I've always been fond of big houses, maybe because my formative years
were spent in one. Something about the noble proportions of the rooms
lends a sense of nobility to the inhabitants by some kind of architectural
osmosis. Big houses have a character all of their own, not just because
of their history, but because the very fabric of the house - its atmosphere
- defines behaviours in whoever visits.
There have always been generally accepted and immutable laws regarding
big houses. The first is that they are cold, very cold. Long, stone-flagged
corridors ensure that any inherent heat is immediately absorbed by the
stone, and add to that a belief shared by many denizens of big houses
that any kind of heat could wreak havoc with the furniture, ensured that
the temperature rarely rose above freezing point. A second law of the
big house design is that whatever style the house may be built in, the
plumbing will be relentlessly twelfth-century. Even the most gracious
of houses were originally designed with just one bathroom on each floor,
and you could be certain that whatever modicum of heat may have been afforded
in other rooms, the bathroom - the one room where you'd stand totally
naked - would be entirely unheated. A third law applied too; the grander
the house, the worse the food.
Most big houses had a resident harridan called 'cook', who terrified
employers and tended to throw a hissy fit if one extra guest was added
to the dinner table. Invariably the food was horrendous, yet cook was
always treated with kid gloves, since should cook ever leave, the inhabitants
would almost certainly die of starvation caused by their total incapacity
to feed themselves. But thankfully, things change. Even such immutable
laws as those that govern big houses are changing.
Some of Ireland's most impressive houses have turned themselves into
hotels, golf clubs and leisure centres. The arrival of paying guests may
have the original owners turning in their graves, but the net result has
been that the houses' future is secure, the roofs are fixed, the plumbing
is twenty-first century and the rooms are warm. All this means that staying
in big houses these days gives you modern comforts as well as the elegance
of times past.
Follow the road along the southern edge of the Shannon Estuary from Limerick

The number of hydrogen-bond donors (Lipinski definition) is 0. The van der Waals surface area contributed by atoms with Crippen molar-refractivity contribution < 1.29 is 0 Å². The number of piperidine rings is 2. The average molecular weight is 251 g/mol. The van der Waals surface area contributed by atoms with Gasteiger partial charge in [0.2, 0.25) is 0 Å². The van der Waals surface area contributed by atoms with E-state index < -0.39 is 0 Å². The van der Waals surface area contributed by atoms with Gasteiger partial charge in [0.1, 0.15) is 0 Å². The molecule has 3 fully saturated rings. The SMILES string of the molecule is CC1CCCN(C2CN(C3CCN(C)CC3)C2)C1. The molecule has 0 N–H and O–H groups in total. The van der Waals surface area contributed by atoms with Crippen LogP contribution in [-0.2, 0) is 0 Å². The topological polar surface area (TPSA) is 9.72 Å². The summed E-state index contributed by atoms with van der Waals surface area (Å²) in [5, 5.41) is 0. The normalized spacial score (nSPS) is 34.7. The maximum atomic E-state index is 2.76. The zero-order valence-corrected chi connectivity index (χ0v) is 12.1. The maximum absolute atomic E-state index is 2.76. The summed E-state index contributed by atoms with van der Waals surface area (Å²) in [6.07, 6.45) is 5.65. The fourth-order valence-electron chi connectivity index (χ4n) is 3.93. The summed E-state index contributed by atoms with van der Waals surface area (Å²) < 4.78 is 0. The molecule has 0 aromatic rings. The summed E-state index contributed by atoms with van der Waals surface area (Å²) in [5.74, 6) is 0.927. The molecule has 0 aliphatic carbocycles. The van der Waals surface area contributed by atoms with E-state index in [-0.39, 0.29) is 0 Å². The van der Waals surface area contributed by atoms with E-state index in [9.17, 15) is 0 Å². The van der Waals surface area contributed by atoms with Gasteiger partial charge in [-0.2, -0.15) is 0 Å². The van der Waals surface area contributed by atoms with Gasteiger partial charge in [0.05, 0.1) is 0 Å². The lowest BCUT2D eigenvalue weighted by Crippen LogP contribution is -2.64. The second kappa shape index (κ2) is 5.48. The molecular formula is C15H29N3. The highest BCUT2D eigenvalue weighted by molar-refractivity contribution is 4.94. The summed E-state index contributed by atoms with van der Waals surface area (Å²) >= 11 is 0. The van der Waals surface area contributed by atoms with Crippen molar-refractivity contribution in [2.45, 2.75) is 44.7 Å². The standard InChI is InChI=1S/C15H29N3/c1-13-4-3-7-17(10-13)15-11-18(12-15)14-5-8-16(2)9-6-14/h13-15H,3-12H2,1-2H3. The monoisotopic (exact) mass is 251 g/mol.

and you arrive in Glin, where you'll find the seat of the Fitzgerald's
in Glin Castle. A long drive takes you past fields of young calves and
wild garlic up to the castellated front of the Castle. I got there on
a sunny afternoon and got a tour of the curtilage from Honor Fitzgerald,
from the formal gardens at the back of the house, to the walled garden
where much of the restaurant's produce comes from, to the rustic Hermitage
in the woods above the castle.
Inside the castle is a wonderland for furniture lovers. Really beautiful
pieces of Irish furniture are in every room, in the public rooms downstairs
and in the splendid bedrooms upstairs. The combination of Irish art on
the walls, the fine furniture and the intricately worked ceilings creates
the integrated feel of a museum display coupled with the intimacy that
comes from a real, lived in home.
The dining room is a deep, relaxing red. Around the walls various previous
Knights of Glin look down upon the diners and at a table by the window
overlooking the Shannon, I sat with Honor, Tom Rixton and Patricia O'Shea,
about to dine. The dining room seats less than thirty, and this number
means that it's almost impossible to dine here unless you're staying.
You could be lucky and find an empty table, but essentially the answer
is book in to stay if you want to dine here.
The dinner menu is a table d'hote priced at €48, and the first thing
that caught my eye was the wild garlic soup with crème fraiche
and croutons. How nice, I thought, that the chef makes use of nature's
bounty growing wild outside. The other choices for starters were a gravadlax
tian, seared scallops au beurre blanc and a pork and apple salad. I ended
up with the gravadlax, but also tasted the soup, which was really good.
No mean feat either, as wild garlic can easily lose it flavour when cooked.
There were four main courses to choose from, grilled corn-fed chicken,
baked sea bass, salmon and fillet of beef. I was tempted by the sea bass,
but having arranged a swap with my fellow diners, I picked the beef. With
my beef, which was cooked pink and was so tender that you could almost
cut it with a fork, came a flat of vegetables; potatoes gratin, buttered
courgettes and turnips. Nothing fancy, just well-cooked vegetables fresh
from the walled garden, presented simply. For me that's real food - simple,
genuine and honest.
The service throughout this meal was exemplary, and I'll bet that never
before in the long history of Glin Castle has the food been this good,
this well presented or this well served. Despite feeling replete the dessert
menu managed to tempt us: a simple fresh fruit salad, a tiramisu, a naughty
chocolate risotto and a perfectly delectable pannacotta served with fresh
strawberries came to us and we managed it all, the perfect pannacotta
still fresh in my memory.
If graceful living appeals to you, if the elegance of Georgian style
lifts your spirits, then a visit to Glin is what's called for. Rooms are
priced from €280 and that includes a full Irish breakfast.